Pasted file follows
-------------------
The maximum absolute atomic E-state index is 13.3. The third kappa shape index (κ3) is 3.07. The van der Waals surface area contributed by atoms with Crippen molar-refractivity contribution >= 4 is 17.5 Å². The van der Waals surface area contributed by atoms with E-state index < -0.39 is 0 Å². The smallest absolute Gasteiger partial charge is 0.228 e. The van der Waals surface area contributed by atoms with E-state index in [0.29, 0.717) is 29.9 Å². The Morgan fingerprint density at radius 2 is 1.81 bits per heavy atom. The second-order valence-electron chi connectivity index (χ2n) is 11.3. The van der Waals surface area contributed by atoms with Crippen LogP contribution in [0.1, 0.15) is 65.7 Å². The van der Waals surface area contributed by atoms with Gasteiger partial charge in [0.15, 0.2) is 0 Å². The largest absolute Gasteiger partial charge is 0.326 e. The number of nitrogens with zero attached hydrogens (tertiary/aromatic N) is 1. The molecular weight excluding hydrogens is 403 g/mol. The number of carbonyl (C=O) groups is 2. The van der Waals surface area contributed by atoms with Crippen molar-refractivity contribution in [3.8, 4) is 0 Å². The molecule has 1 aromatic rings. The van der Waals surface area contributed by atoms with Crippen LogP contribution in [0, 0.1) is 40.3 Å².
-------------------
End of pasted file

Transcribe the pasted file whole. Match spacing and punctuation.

The maximum absolute atomic E-state index is 13.3. The third kappa shape index (κ3) is 3.07. The van der Waals surface area contributed by atoms with Crippen molar-refractivity contribution >= 4 is 17.5 Å². The van der Waals surface area contributed by atoms with E-state index < -0.39 is 0 Å². The smallest absolute Gasteiger partial charge is 0.228 e. The van der Waals surface area contributed by atoms with E-state index in [0.29, 0.717) is 29.9 Å². The Morgan fingerprint density at radius 2 is 1.81 bits per heavy atom. The second-order valence-electron chi connectivity index (χ2n) is 11.3. The van der Waals surface area contributed by atoms with Crippen LogP contribution in [0.1, 0.15) is 65.7 Å². The van der Waals surface area contributed by atoms with Gasteiger partial charge in [0.15, 0.2) is 0 Å². The largest absolute Gasteiger partial charge is 0.326 e. The number of nitrogens with zero attached hydrogens (tertiary/aromatic N) is 1. The molecular weight excluding hydrogens is 403 g/mol. The number of carbonyl (C=O) groups is 2. The van der Waals surface area contributed by atoms with Crippen molar-refractivity contribution in [3.8, 4) is 0 Å². The molecule has 1 aromatic rings. The van der Waals surface area contributed by atoms with Crippen LogP contribution in [0, 0.1) is 40.3 Å².